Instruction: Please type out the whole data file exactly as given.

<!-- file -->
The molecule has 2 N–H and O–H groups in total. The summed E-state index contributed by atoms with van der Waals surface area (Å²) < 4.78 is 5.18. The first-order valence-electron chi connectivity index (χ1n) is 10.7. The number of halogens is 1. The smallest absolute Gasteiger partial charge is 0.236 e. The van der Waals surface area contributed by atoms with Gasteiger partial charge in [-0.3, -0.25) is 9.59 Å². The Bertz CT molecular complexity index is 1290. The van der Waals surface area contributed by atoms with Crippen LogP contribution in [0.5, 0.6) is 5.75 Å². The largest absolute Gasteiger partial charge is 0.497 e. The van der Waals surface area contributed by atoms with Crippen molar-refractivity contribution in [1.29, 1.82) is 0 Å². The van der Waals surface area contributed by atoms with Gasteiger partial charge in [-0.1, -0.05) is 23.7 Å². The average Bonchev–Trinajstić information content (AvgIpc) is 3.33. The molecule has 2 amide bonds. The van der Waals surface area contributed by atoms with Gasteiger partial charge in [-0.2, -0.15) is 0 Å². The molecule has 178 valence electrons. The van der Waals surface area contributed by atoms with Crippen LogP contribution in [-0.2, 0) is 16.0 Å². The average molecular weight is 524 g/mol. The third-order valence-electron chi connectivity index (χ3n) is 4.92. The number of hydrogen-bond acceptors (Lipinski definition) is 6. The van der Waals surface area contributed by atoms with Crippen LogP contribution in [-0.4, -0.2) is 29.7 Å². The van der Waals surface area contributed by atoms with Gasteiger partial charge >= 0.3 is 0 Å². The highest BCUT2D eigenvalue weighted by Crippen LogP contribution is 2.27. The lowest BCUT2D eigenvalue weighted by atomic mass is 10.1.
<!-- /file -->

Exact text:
The molecule has 2 N–H and O–H groups in total. The summed E-state index contributed by atoms with van der Waals surface area (Å²) < 4.78 is 5.18. The first-order valence-electron chi connectivity index (χ1n) is 10.7. The number of halogens is 1. The smallest absolute Gasteiger partial charge is 0.236 e. The van der Waals surface area contributed by atoms with Gasteiger partial charge in [-0.3, -0.25) is 9.59 Å². The Bertz CT molecular complexity index is 1290. The van der Waals surface area contributed by atoms with Crippen LogP contribution in [0.5, 0.6) is 5.75 Å². The largest absolute Gasteiger partial charge is 0.497 e. The van der Waals surface area contributed by atoms with Crippen molar-refractivity contribution in [1.29, 1.82) is 0 Å². The van der Waals surface area contributed by atoms with Gasteiger partial charge in [-0.1, -0.05) is 23.7 Å². The average Bonchev–Trinajstić information content (AvgIpc) is 3.33. The molecule has 2 amide bonds. The van der Waals surface area contributed by atoms with Gasteiger partial charge in [-0.2, -0.15) is 0 Å². The molecule has 178 valence electrons. The van der Waals surface area contributed by atoms with Crippen LogP contribution in [-0.2, 0) is 16.0 Å². The average molecular weight is 524 g/mol. The third-order valence-electron chi connectivity index (χ3n) is 4.92. The number of hydrogen-bond acceptors (Lipinski definition) is 6. The van der Waals surface area contributed by atoms with Crippen LogP contribution in [-0.4, -0.2) is 29.7 Å². The van der Waals surface area contributed by atoms with Gasteiger partial charge >= 0.3 is 0 Å². The highest BCUT2D eigenvalue weighted by Crippen LogP contribution is 2.27. The lowest BCUT2D eigenvalue weighted by atomic mass is 10.1.